Casio Exilim Pro EX-F1 Digital Camera
Wednesday, June 11, 2008; 7:19 PM
You've seen photos that freeze the action as a baseball hits the bat, a race car bounces over a curb, fireworks burst in the sky, or a droplet splashes into a glass of milk. Even a hobbyist photographer can take shots like these easily with theCasio Exilim Pro EX-F1, which captures up to 60 fps (frames per second) and offers several ways to exploit this unique ability.
On a trip to the ballpark, I loved the mode that prerecords frames as you half-press the shutter release. The camera saves the images only when you click the button the rest of the way. I could easily set up a shot and wait for the action. If the hitter missed the ball, no problem--I just released the button and tried again next time.
When I caught a hit, I could review the sequence on the bright 2.8-inch LCD to choose the clearest shots of the ball hitting the bat and bouncing away. However, I found I often missed the next play while I was busy selecting the images, or even while waiting for all 60 images to be stored on my SDHC media card.
The EX-F1 also makes shooting video a joy. It can record full 1080i HD video as well as video in standard TV format. However, I had most fun at the baseball game filming high-speed video. The camera can shoot reduced resolutions at up to 1200 fps, but 300 fps is plenty to reveal the slow-motion contortions of a pitcher throwing the ball.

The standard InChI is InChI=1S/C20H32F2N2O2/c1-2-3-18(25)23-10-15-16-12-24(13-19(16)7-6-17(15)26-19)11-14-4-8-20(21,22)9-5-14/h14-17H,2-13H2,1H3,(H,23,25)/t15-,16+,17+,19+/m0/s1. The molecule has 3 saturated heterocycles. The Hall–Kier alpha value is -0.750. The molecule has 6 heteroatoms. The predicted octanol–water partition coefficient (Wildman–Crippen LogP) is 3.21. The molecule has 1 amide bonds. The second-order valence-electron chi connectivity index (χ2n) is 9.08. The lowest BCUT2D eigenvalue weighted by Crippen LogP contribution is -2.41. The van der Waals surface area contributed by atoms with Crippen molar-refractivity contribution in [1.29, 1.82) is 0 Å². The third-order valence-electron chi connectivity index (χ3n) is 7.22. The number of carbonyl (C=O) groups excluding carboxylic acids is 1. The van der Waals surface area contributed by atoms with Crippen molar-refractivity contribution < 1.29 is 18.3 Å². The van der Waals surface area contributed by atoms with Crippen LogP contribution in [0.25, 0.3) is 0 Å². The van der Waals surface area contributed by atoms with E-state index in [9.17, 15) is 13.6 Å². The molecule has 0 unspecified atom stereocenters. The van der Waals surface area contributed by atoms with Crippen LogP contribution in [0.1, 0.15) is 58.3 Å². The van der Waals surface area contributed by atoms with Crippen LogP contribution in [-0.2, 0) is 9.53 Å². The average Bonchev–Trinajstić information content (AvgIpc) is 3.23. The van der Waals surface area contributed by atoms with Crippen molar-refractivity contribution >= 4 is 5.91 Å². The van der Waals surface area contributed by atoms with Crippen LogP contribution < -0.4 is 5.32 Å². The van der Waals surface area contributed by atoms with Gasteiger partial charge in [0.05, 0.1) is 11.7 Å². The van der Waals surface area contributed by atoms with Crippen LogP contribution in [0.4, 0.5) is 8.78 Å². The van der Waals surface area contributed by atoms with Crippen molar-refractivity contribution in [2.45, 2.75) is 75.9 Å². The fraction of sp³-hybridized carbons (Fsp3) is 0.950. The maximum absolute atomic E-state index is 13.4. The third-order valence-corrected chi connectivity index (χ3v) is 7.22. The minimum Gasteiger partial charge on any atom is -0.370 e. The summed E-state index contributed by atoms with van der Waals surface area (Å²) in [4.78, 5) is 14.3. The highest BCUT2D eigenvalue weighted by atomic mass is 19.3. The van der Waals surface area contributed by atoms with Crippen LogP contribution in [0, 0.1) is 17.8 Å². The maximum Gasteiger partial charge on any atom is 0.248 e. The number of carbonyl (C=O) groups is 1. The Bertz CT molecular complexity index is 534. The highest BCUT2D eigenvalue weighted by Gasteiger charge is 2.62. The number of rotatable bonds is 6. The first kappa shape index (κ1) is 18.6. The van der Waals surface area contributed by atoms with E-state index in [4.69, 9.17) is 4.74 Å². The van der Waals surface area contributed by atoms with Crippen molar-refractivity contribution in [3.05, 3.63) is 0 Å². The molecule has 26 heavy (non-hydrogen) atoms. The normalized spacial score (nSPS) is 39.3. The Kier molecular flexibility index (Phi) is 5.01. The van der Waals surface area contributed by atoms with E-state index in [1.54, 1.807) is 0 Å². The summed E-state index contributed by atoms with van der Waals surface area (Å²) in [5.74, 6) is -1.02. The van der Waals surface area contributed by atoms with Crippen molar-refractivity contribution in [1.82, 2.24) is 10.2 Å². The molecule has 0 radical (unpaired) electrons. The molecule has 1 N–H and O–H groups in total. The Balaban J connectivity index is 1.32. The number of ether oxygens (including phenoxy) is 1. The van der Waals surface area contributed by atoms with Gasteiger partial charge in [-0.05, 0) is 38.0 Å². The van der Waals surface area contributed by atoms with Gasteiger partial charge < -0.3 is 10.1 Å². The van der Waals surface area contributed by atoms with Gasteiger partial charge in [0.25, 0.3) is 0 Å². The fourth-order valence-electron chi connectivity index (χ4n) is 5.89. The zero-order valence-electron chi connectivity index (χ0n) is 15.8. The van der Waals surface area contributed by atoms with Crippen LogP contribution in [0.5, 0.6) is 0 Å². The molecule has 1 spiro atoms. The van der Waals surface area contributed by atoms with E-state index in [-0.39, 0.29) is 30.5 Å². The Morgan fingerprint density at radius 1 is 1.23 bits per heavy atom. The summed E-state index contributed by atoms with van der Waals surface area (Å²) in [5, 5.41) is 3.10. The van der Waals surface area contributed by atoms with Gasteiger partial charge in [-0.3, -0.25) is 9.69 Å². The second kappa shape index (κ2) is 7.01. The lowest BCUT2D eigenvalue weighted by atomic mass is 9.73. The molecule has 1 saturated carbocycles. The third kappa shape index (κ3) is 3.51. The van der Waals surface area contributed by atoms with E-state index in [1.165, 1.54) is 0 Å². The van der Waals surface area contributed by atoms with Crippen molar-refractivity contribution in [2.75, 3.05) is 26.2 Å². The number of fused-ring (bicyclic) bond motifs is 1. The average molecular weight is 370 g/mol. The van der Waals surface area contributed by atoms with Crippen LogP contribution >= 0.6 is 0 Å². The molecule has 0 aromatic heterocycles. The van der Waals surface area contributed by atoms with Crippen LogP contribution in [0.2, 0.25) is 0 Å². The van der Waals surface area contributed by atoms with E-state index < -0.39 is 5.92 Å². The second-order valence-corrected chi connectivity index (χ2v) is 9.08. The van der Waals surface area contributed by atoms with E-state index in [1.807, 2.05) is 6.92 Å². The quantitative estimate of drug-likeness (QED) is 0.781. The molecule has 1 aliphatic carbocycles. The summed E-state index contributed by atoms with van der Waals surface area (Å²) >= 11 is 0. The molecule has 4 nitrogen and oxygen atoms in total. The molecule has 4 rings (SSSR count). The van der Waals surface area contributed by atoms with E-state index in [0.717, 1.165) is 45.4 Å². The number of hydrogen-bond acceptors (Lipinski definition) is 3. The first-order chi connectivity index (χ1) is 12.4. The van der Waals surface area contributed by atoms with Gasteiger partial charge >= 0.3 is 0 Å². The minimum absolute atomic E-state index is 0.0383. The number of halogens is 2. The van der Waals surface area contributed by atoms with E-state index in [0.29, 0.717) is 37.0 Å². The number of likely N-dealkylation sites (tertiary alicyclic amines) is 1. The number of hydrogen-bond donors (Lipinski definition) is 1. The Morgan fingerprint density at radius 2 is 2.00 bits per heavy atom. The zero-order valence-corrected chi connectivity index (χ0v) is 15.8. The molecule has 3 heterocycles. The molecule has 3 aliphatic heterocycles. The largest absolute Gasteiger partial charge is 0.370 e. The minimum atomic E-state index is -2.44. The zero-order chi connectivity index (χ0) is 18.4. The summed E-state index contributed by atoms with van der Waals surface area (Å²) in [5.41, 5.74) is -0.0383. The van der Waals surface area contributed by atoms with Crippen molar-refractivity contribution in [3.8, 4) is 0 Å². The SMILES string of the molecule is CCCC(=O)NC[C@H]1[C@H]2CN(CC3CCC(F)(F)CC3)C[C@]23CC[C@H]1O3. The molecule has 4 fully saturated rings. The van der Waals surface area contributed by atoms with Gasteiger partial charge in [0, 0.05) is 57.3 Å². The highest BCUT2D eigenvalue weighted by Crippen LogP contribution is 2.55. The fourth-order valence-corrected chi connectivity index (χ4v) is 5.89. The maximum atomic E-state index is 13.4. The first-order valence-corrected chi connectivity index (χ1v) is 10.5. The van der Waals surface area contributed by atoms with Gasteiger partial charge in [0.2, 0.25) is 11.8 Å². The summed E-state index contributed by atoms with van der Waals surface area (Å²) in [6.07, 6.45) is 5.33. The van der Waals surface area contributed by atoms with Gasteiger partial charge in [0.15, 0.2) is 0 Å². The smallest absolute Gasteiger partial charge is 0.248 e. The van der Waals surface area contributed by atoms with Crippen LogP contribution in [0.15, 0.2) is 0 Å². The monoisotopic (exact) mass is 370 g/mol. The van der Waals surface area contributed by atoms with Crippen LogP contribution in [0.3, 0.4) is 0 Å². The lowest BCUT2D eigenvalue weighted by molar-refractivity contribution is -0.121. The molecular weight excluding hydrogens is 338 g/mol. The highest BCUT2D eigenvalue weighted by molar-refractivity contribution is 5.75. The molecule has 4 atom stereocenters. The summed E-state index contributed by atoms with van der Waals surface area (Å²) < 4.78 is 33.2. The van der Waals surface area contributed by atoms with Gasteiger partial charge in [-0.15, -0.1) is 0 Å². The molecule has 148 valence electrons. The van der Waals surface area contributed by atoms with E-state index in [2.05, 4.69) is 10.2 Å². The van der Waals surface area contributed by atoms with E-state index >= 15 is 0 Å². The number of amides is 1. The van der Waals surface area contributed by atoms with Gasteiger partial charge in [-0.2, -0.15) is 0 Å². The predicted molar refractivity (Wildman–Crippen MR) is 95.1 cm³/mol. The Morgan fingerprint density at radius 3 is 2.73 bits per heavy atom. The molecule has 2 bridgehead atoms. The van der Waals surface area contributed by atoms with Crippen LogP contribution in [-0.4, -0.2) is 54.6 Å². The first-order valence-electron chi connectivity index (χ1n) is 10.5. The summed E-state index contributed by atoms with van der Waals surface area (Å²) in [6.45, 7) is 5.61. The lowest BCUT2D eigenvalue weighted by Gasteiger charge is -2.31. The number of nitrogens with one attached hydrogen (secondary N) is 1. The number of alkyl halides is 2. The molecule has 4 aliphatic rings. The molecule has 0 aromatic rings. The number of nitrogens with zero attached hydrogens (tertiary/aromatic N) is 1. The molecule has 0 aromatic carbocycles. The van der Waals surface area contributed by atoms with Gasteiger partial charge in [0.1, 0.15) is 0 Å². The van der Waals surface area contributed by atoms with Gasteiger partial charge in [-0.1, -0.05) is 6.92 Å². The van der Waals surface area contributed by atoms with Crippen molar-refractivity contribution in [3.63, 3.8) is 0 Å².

If the image-stabilized, 12X-zoom makes sports photography a breeze,   the camera's automatic face detection ensures that portraits are in focus and accurately exposed; you get a full set of manual modes, too. The built-in flash has two light sources--a regular strobe and an LED source for longer bursts. You can also attach an external flash to the hot shoe. One drawback: The wide-angle view is too narrow for dramatic scenery shots   or large family portraits.
The camera has a solid feel, with mostly sensible controls and feedback, but   I often hit the three buttons to the left of the lens by mistake. I like that you can configure the ring around the lens to adjust the focus, zoom, or frame rate. I usually hate electronic viewfinders, but I frequently found myself using the tiny screen to compose shots accurately, despite its lack of realism.
The sensor's 6-megapixel resolution may seem low these days, but it's a reasonable compromise   to achieve the camera's high frame rates. Image quality stood up very well to models with 8 megapixels or more in our lab tests, showing fine exposure and low levels of distortion. The chunky lithium ion cell pumped out enough power to cope with all 500 of our battery test shots. That's important because you can use a lot of juice just waiting for the right moment, let alone shooting many shots in succession.
At $1000, the Casio EX-F1 isn't cheap. But for subjects such as sports and wildlife photography, where high frame rates and HD video stand out, it could be worth every penny.